Dr Zak Uddins offers his advice on stammering

Most of us are blessed with the ability to talk fluidly, communicating our thoughts and emotions in an easily understandable manner.

Yet for those with a stammer, this is often not the case.

Stammering is a disorder of speech production and common patterns include long pauses before a word, unnecessary repetition of syllables and the prolongation of the first sound.

In some cases, no sound is heard at all.

The development of speech involves pathways between different areas of the brain, and between the brain and the muscles involved in speaking and breathing.

If these routes develop incorrectly, then a stammer may occur.

This is known as developmental stammering, and can be made worse if the child is under pressure, is excited, or has a lot to say.

However, in time, these pathways can correct themselves.

Stammering may also present in later life, typically after a stroke, head injury or as part of a neurological condition.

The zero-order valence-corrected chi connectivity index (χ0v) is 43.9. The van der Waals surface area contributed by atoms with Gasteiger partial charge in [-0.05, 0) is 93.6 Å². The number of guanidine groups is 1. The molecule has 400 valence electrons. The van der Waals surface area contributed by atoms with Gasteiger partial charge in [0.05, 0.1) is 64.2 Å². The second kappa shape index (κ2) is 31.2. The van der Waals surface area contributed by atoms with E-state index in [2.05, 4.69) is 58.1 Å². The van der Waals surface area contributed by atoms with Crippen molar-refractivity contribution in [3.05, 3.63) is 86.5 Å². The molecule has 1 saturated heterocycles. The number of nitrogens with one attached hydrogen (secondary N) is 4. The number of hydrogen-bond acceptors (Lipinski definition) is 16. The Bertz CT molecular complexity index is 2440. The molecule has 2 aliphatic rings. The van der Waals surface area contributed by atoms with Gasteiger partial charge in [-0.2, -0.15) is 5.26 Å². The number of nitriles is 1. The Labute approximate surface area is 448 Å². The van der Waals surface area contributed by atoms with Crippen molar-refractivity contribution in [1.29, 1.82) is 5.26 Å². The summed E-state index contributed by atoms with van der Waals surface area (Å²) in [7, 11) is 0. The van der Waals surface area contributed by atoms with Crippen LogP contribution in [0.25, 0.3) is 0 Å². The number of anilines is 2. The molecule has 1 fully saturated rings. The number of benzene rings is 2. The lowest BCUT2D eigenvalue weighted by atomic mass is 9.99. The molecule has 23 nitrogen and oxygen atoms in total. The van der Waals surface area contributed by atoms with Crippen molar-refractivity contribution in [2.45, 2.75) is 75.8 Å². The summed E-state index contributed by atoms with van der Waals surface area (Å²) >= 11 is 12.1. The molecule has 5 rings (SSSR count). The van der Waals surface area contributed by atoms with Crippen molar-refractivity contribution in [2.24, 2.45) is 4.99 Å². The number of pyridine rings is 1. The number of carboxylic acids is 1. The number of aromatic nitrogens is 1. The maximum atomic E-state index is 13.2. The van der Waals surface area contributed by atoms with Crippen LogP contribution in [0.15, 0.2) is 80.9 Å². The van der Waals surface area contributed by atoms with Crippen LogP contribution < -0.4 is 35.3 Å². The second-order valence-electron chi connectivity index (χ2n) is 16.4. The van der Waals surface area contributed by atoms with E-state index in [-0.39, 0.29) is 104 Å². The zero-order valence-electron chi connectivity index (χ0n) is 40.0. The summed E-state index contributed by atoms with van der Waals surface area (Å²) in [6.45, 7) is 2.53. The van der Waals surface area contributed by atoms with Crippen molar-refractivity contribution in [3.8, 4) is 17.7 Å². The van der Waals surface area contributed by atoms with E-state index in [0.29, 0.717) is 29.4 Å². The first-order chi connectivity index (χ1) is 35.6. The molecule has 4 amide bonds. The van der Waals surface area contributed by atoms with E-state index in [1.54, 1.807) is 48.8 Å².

We still aren’t exactly sure what causes stammering, but sadly, there are a lot of myths associated with stammering, which I hope to clear up.

It is not a psychiatric illness, rather a neurodevelopmental disorder, and it is not a marker of reduced intellect.

Although figures estimate that up to four fifths of children with a stammer will grow out of it, the evidence for better outcomes argues for addressing the issue directly rather than adopting a position of watchful waiting.

There is a great deal you can do as a parent to help with your child’s speech development by making your home environment as relaxing as possible, thus helping your child’s global development, not just speech and language skills.

Give your child your full attention, with plenty of eye contact and encouraging smiles, and speak in a slow and gentle voice with gaps between your sentences.

Certain comments should be avoided, including “think before you speak” and “take your time."

Remember stuttering is an involuntary disorder, not one that can be corrected by trying harder.

As Canadian speech and language therapist Carla Monteleone says: “A stutter does not define who you are, or your potential to succeed."